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Sunday, November 25, 2007

Mastering Your Emotions

15 Kislev 5768

The holiday season is a contradiction in terms for people suffering from physical or emotional illness, and for people suffering with them. It's also a bummer for people who are lonely at this time of year. Today's post is dedicated to all of you. I hope it heals some of your pain.

What happens when someone isn't willing to try hard to get better from a serious illness? You know the dreary drill: they won’t do the hard work for medical treatment or for physical therapy, nor for developing emotional coping techniques. Maybe they already decided not to even to recover from the illness.

That stubbornness is a cry of pain: the suffering person wants to avoid additional pain. Unfortunately, that stubborn reaction causes far worse consequences.

The sick person becomes emotionally worse off and maybe sicker. Failing to make emotional or physical efforts to get better can cause things go from bad to worse.
The medical world, loved ones and friends are then up against an Irresistible Force (the illness) and an Immovable Object (the patient).

Being and feeling sick, and being unable to do what you want to do, are downers. Painful exercises that improve the strength of your back, your limbs or your internal organs hurt. So do many medical treatments. You'd rather go to a movie, to a sports game, or to just feel better.

You want this medical problem to magically disappear.

It won't. Refusing to cope causes a downward spiral of ever-new complications. That's why I tell my Self-Help Coaching clients and other listeners that “The alternative to coping is worse.”

Face a painful future by forcing yourself to tackle one task at a time. Be willing to at least think, to consider alternatives to fear and to your refusal to cooperate with people trying to help. Agree to try one new thing at a time. Go from the easiest job to successively harder jobs over time. Give yourself a chance to catch your breath and to adjust your maturing perspective on life. Focus! Focus on the healing and coping processes.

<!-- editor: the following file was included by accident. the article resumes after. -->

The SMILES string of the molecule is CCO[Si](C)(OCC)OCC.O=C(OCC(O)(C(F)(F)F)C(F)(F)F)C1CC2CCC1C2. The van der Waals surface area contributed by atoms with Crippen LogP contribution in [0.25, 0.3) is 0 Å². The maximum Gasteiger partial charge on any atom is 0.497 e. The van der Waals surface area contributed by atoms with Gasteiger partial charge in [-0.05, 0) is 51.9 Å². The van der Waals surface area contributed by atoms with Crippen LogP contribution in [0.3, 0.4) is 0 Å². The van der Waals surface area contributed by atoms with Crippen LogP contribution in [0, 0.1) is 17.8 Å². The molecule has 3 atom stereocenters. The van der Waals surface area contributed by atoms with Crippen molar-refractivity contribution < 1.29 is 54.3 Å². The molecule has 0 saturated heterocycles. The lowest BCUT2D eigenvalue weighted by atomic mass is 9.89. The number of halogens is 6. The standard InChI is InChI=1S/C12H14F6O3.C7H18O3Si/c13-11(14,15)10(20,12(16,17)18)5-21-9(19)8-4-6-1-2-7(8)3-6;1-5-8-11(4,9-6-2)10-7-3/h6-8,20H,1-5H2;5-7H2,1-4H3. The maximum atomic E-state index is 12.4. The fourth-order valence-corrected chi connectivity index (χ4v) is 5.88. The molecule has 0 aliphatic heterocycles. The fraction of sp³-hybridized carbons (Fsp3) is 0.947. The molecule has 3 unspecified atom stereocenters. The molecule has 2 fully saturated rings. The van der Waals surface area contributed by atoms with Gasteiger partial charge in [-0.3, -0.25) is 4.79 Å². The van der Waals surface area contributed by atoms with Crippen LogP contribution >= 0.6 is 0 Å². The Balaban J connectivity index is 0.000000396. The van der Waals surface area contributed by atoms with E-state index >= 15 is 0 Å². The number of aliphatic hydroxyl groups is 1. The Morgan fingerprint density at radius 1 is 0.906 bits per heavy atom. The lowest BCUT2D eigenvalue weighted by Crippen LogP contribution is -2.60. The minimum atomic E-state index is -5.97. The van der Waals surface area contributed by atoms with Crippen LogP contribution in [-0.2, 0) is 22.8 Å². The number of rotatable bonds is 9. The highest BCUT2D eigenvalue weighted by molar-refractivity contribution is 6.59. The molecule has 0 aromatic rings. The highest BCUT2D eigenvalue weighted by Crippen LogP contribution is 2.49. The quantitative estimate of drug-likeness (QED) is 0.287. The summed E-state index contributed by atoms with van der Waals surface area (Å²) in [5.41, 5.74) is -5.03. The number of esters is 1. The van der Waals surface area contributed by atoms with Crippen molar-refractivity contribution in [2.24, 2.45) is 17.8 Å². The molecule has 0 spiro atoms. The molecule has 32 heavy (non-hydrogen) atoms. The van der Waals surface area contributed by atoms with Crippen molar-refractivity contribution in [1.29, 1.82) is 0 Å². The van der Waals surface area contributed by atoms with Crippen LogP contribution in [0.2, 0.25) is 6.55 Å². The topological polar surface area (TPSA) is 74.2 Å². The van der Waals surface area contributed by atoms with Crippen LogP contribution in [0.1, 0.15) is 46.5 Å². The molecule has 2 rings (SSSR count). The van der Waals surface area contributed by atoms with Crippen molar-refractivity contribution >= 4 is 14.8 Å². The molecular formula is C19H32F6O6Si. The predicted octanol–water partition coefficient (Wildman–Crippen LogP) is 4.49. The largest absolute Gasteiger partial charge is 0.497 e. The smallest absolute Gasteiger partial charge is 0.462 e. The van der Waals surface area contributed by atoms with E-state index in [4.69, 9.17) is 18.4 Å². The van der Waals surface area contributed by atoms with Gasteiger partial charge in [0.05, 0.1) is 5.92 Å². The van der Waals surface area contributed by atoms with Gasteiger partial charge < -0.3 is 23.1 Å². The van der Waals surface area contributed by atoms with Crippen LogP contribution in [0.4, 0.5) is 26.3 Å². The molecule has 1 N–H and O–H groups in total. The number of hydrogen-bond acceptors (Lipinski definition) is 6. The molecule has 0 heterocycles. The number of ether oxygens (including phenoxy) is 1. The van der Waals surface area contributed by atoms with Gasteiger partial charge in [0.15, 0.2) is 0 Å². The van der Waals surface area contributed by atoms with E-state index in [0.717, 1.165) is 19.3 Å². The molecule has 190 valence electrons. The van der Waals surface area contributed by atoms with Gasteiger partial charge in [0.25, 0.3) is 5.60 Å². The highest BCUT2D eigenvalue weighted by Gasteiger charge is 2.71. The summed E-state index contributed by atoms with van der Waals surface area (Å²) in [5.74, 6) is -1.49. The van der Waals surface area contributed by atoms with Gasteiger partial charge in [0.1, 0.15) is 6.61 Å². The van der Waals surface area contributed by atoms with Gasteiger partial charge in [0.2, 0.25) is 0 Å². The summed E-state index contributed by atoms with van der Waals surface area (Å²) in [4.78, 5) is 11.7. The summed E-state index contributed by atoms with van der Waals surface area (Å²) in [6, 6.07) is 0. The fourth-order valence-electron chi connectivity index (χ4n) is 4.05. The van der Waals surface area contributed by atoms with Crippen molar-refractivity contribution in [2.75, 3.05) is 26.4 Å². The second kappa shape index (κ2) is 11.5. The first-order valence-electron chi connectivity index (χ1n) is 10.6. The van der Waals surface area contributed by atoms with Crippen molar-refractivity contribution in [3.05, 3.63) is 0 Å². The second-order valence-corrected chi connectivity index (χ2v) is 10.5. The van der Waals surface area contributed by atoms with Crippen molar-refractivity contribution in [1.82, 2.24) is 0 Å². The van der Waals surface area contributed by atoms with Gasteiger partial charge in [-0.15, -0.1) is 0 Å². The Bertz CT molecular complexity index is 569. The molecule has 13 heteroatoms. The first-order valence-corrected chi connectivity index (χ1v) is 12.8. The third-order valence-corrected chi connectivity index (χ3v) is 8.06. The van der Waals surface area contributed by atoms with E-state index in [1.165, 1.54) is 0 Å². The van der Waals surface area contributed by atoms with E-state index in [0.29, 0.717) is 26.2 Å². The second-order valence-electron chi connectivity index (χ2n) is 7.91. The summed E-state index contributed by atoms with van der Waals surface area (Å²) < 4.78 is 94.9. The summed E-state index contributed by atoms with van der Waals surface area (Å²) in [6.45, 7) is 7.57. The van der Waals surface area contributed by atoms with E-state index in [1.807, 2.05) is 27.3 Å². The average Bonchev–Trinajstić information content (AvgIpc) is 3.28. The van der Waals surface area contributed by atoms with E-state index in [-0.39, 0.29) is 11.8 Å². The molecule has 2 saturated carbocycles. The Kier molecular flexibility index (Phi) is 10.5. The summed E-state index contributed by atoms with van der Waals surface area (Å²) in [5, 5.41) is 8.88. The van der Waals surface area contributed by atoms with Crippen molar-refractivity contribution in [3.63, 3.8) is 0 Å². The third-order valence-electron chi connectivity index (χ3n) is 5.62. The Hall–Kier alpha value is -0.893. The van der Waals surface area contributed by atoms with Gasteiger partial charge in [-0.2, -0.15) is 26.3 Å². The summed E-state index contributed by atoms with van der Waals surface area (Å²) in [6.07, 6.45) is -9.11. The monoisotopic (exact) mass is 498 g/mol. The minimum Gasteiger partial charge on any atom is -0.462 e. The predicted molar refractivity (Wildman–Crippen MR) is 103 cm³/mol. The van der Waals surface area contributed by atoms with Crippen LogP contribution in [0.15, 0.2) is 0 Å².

Watch this video about facing tough choices. It's a great uplift for anyone who feels lonely, sad or disappointed at this time of year (or any time of year, day, hour, you name it!). A couple of laughs won't hurt you and these giggles might even help ;^ )

The Lighter Side of Stimulus and Response

Culture Tip/Glossary: The English-speaking guy in the video uses a Yiddish word (Daven = Pray) and a Hebrew word (Kavanah = Focus, concentration).

Ahhh, your head and heart are warming up. You’re starting to focus on coping, not on the lousy alternative. Woo hoo! (Thanks Ben Goldfarb, Life Coach and contributor to Jerusalem Post newspaper plus Arutz 7 news

Spread more cheer during the holiday season. Buy It's MY Crisis! And I’ll Cry if I Need To. Click

Order it in book stores if it’s not on the shelves. It's MY Crisis! And I’ll Cry if I Need To can be shipped worldwide. Specialty editions are available for large organizations.

Booksellers, save on large quantities of It's MY Crisis!

To your good health,

Yocheved Golani

Coping with a Medical Crisis?
Make the Changes You Need in Your Life.

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